The Secret Lives of Doctors' Wives [Secure eReader]
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eBook by Ann Major
eBook Category: Romance/Suspense/Thriller
eBook Description: Pierce Carver was one of Austin's richest, most successful surgeons. And he was going to marry trauma nurse Rose Marie Castle and put her aching feet into glass slippers. Unfortunately, the doctor had a weakness for the allure of youth and feminine perfection. He jilted Rose Marie three years ago, and she's still dreaming of revenge.... And things are looking bad for Rose Marie. The night Pierce died she was inside his magnificent home, half naked and *very* willing to accept his apologies. Now she's the prime suspect. Worse, her high school sweetheart is the investigating detective. But if Rose Marie didn't kill the not-so-good doctor, who did? Between his ex-wives, his angry stepchildren and the deep, dirty secrets driving their lives, somebody resorted to murder. And it looks as if Dr. Carver kept the biggest, baddest secrets of all.....
eBook Publisher: Harlequin/MIRA
Fictionwise Release Date: December 2006
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"Oh my God! More blood?" She'd thought it was only a nick.
Rosie couldn't believe what had just happened. Pierce had gotten angry so quickly. He'd seemed weird, strung out, not himself at all.
Her every breath was a harsh, tortured rasp as she grabbed a tissue and dabbed at her cut finger and the steering wheel. She didn't want to think about her former fiancé, or their quarrel, or how quickly the violence had escalated.
Perspiration drenched her, not just because it was a hot, sultry August night or because of the champagne she'd drunk with Pierce before the evening had gone wrong. Or because today was her fortieth birthday and maybe she was simply having an early hot flash.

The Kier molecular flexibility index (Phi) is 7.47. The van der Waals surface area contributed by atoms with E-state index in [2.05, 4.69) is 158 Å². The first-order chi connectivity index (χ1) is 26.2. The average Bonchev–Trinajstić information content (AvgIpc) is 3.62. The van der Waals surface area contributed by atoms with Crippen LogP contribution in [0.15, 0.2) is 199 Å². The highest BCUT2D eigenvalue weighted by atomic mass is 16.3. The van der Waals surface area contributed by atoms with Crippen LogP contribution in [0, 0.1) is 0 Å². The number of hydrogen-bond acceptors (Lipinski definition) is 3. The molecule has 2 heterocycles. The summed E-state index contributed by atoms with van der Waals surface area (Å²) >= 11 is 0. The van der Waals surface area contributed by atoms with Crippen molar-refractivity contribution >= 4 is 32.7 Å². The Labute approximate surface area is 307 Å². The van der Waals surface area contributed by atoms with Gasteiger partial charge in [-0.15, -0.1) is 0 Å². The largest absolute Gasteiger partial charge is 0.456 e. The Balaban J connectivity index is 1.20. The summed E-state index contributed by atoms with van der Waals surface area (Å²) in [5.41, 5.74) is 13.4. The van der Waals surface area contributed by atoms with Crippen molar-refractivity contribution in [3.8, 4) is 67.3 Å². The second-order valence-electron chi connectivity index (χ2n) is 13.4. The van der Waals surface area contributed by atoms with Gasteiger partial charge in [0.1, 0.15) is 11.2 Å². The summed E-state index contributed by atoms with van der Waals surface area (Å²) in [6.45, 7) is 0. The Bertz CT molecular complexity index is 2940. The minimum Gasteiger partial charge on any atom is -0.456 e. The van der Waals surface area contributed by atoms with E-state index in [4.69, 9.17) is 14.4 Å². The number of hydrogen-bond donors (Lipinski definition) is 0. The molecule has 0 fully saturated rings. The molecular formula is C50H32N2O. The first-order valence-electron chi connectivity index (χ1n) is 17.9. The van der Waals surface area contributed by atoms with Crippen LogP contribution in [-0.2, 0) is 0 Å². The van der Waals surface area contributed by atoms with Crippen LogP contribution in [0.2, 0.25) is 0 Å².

She rubbed her head. Her scalp hurt where Pierce's watch had caught her hair. He hadn't cared that he'd hurt her. In fact, he'd smiled.
She wrapped the tissue around her finger and applied pressure. When the Beamer's tires squealed, rounding a sharp curve, she gripped the wheel. It wasn't like her to mistreat her car by driving too fast. She was that anxious to get away.
Well, at least she was finally over him. No more wisecracks to the other nurses about wanting revenge, to salve her wounded ego because they knew he'd dumped her for Anita.
For what it was worth, tonight Mr. Prominent Plastic Surgeon hadn't paid her a dime of the money he owed her, either. Big surprise. She still didn't know why she'd snapped. But for sure, she had bigger problems now than the money he'd owed her.
What had she ever seen in Pierce? He was a gifted doctor, and being a nurse, she'd admired that. She'd been having a hard time accepting her grown daughter's lifestyle, so maybe he'd come along when she'd needed to feel successful in other areas of her life. Being seen on the arm of a handsome plastic surgeon had made her feel good.
But even before he'd dumped her, the romance had taken a dark turn. Like a lot of Rosie's boyfriends—and there'd been a lot, way too many in some people's opinions, such as her mother's—Pierce had developed the knack for punching the wrong buttons. He brought out the Bad Rosie, just like her mom, Hazel, did sometimes, which was why Rosie should have been delighted when he'd jilted her for a younger woman right before their wedding day nearly a year ago.